No more counting calories
I love this no-nonsense, quick-to-read article by the Self Editor-in-Chief Lucy Danziger:
I've never been a big fan of counting calories. In fact, in the past year, I have lost about 30 pounds without counting a single dietary digit. Sure, I know recording everything you put in your mouth can help peel off pounds, but I also know that obsessing over calories makes you more likely to eat lowfat, low-fiber foods that wouldn't satiate a starling.
Instead of crunching numbers, I munched on healthy food to become a weight loss success. If a food lover like me can do it, you can, too! Try these tips:
• Pick up produce. Have at least one fruit and veggie at every meal. On busy days when I know my lunch won't have a smidge of green in it, I have two fruits at breakfast; I toss berries or peaches into my nonfat Greek yogurt and sprinkle it with granola. I love asparagus, green pepper, sun-dried tomatoes, sprouts, endive and more. Fruits and veggies are high in fiber, which staves off hunger. Shoot for nine servings daily. It sounds like a lot, but if you don't have to be a rabbit to reach that goal. Eat a salad at lunch or dinner, and you're there.
• Snack smart. Add protein (such as a stick of lowfat string cheese or Parmesan) to your between-meal bites. Research suggests protein may enhance the effect of leptin, a hormone that reins in appetite. I love hummus and dip veggies into it instead of pita bread or crackers. Protein is also filling and can help curb cravings for chips, cookies and the like.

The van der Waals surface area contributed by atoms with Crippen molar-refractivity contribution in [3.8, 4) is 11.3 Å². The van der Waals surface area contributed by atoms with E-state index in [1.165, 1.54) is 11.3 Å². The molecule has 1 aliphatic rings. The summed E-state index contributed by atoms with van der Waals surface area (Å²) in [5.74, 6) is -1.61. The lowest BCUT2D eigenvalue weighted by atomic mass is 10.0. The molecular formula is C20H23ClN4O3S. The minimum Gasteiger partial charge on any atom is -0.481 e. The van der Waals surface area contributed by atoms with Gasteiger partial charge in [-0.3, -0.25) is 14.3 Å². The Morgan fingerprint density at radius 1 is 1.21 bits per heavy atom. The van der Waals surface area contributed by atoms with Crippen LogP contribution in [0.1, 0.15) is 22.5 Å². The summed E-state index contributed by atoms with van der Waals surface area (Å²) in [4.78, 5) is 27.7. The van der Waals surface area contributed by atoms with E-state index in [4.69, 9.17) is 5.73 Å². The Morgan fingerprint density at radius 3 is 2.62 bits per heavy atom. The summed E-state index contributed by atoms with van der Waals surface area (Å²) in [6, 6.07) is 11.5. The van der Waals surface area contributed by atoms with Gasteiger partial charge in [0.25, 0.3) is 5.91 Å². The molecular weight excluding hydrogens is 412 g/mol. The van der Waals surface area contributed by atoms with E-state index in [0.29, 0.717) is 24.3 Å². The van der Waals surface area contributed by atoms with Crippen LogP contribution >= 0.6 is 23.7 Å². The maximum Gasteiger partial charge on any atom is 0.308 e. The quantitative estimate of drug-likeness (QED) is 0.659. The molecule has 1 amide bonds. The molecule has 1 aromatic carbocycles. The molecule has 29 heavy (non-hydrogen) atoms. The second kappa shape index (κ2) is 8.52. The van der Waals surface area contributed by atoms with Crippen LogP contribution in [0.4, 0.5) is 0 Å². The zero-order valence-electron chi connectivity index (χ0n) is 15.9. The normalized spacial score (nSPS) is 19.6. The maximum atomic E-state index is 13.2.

• Sip more water. Dieters who swapped sugary drinks for water lose weight, but those who gulped the most H20 peeled off the most pounds, according to a study at the meeting of Obesity Society in Boston. Don’t love agua? Try the flavored kind but check the label for sugar content (it should be below 8 grams per serving).
• Map out your meals. A little attention to portions can help you eat less and still stay satisfied. Start by using a salad dish (8 inches in diameter) and divide it into quarters to help keep helpings healthy. Half the plate should get veggies, top another quarter with lean protein (3 to 6 ounces of fish, chicken or tofu) and the last quarter with whole grains (1/2 to 1 cup of brown rice, sweet potatoes or whole wheat pasta).
• Eat every meal. When you wait longer than five hours between bites, your body may release extra cortisol, a hormone that can increase appetite. I call it "hangry." I get hungry and angry: My stomach starts to burn and my brain gets annoyed at every little thing. Then I eat whatever is in front of me, usually a cookie or other sweet, empty-calorie treat. I realize I'm putting out the "hangry" fires, but it is better not to get there in the first place!